The Bank of England and the Financial Conduct Authority have informed financial service firms that they have till the 5 of October to report on how they plan to respond to risks such as cybersecurity attacks.
In a report produced jointly by the Financial Conduct Authority (FCA) and the Bank of England (BoE), they highlight that: “A resilient financial system is one that can absorb shocks rather than contribute to them,” and that “Dealing with cyber risk is one important element of operational resilience.”
“The financial sector needs an approach to operational risk management that includes preventative measures and the capabilities – in terms of people, processes and organisational culture – to adapt and recover when things go wrong.”
The report highlights the impact the fast pace of change technology is having and cites the “hostile cyber environment” as a key concern: “Additional challenges occur where firms operate internationally or outsource a significant level of activities to third parties.”
The (BoE) Financial Policy Committee (FPC) conducts stress tests on finical institutes using previous macroeconomic data to calibrate a systems resilience to shock. However the report points out that no data history exists for cyber events.
“So the FPC will rely on the independent judgement of experts, such as the National Cyber Security Centre, to assist calibration of the stress scenarios, drawing on up-to-date intelligence,” the report notes.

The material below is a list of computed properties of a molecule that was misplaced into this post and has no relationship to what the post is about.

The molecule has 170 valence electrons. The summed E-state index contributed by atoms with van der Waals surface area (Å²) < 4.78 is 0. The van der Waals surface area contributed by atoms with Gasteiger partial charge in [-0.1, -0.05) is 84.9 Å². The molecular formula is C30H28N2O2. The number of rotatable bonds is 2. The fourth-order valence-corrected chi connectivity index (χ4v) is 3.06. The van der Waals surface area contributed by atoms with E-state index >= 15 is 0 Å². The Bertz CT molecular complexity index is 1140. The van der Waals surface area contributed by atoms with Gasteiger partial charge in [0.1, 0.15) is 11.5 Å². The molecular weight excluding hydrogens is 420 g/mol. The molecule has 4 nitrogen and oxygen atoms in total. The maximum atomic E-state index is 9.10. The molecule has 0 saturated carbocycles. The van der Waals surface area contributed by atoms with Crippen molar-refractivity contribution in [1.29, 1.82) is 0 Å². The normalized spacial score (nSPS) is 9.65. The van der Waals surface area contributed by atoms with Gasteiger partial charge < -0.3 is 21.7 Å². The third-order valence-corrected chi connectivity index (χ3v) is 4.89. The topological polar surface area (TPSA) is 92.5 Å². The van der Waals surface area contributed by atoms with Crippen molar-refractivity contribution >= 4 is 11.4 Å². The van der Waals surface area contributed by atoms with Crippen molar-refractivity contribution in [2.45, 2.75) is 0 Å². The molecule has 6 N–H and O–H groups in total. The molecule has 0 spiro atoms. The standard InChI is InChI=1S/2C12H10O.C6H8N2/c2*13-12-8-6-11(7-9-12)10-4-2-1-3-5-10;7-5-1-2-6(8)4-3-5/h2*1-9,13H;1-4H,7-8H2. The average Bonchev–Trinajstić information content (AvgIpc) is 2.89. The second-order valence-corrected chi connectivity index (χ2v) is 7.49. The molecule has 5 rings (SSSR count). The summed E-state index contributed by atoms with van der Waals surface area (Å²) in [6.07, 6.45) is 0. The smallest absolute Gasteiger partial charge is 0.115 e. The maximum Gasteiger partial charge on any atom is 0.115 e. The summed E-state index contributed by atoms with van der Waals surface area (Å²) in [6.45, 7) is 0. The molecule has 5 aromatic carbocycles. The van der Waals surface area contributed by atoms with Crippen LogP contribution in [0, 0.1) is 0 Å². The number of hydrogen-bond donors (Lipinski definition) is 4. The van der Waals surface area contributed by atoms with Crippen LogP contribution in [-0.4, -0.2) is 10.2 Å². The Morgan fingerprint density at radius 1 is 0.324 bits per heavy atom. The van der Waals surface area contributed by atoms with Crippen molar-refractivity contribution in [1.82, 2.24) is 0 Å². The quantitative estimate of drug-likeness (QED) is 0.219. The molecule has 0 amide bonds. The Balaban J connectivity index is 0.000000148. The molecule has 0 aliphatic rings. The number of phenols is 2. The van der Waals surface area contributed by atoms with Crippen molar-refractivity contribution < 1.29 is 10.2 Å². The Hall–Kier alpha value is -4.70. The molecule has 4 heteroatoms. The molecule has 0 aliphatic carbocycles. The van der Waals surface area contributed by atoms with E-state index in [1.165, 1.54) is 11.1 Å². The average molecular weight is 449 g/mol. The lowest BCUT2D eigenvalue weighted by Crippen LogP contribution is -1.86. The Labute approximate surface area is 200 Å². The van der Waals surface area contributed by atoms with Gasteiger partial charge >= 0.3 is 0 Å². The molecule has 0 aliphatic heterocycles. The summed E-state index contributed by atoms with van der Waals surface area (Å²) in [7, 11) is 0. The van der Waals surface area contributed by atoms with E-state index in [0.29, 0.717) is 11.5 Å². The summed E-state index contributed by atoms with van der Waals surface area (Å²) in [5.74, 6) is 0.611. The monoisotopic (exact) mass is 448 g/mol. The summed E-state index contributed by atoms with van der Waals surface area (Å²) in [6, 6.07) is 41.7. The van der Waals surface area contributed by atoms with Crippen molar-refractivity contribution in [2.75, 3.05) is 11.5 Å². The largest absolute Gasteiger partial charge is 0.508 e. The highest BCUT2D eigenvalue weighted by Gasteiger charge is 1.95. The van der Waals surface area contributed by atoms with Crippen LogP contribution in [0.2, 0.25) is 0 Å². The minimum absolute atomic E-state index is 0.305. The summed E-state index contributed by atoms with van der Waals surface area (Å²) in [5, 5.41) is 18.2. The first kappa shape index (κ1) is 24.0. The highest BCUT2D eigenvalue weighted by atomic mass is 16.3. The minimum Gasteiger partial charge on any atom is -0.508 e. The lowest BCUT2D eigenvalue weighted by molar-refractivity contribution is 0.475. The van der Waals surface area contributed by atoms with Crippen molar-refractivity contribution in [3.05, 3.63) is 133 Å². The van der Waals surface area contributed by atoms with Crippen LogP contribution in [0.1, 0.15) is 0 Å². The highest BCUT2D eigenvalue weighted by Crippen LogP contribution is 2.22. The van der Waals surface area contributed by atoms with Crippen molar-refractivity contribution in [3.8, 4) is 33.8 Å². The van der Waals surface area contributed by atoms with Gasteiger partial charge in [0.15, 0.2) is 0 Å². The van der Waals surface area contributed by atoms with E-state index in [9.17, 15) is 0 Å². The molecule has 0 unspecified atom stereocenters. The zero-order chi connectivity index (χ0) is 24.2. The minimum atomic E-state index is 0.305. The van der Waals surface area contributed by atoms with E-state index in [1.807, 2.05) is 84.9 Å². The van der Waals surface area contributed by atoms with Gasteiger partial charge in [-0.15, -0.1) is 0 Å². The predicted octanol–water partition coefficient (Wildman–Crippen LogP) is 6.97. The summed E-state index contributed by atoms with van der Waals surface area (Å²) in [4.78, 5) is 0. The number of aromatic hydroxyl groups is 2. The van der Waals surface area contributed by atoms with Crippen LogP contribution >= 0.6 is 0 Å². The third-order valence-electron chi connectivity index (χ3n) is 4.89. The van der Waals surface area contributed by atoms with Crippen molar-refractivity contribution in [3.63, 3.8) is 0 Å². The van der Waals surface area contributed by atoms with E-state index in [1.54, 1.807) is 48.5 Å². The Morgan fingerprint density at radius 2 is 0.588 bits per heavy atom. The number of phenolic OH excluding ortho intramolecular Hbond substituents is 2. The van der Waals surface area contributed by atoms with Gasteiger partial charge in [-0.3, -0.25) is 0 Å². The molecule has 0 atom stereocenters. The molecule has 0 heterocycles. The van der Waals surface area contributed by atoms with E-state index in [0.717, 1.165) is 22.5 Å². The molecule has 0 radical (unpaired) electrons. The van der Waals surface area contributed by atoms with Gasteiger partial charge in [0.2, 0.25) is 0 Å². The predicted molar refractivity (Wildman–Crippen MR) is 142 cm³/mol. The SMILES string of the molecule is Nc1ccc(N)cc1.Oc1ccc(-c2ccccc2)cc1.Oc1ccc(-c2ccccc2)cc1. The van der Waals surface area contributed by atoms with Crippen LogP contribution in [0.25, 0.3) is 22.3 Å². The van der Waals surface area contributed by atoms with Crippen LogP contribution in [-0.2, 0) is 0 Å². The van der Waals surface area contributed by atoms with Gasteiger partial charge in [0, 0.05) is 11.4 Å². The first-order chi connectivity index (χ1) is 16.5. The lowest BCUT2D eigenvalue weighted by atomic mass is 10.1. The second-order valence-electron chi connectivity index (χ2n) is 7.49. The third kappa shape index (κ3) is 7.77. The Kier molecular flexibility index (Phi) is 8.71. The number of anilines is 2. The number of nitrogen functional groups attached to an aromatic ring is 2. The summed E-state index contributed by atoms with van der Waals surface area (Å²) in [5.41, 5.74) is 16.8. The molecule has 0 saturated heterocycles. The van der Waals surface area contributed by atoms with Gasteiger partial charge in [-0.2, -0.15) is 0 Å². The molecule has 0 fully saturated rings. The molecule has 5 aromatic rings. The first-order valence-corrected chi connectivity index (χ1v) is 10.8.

Dan Sloshberg, Director Product Marketing at Mimecast informed us that: “WannaCry was a wakeup call and highlighted the disruptive power and scale cyber-attacks can have on our critical national infrastructure.”
“Organisations can also learn from the new NIS Directive. This legislation clearly signals the move away from pure protection-based cybersecurity thinking. Robust business continuity strategies have never been more important to ensure organisations can continue to operate during an attack and get back up on their feet quickly afterwards.”
Mark Cresswell, CEO of LzLabs told Computer Businees Review in an emailed statement that: “Yesterday’s discussion paper from the Bank of England and the FCA exemplifies how technology embodies both the problem and the solution when it comes to the operational resilience of Britain’s banks.”
“Section 4.20 echoes the calls of many that the financial sector relies too heavily on a limited number of technology providers. This is most prevalent when it comes to the legacy mainframe computers which still occupy the heart of many institutions’ IT systems.”
“In today’s worsening climate of operational problems for the sector, the reliance on ageing proprietary technology is perhaps the biggest threat to operational resilience. The limited pool of skilled individuals able to keep these systems running has dried up, with no one to take their place.”
“True technological innovation in the sector creates opportunities for increased efficiency and the enablement of better risk management. This can only truly be achieved when financial institutions are able to fully embrace modern, open technologies, and remove the shackles of legacy IT systems,” he added.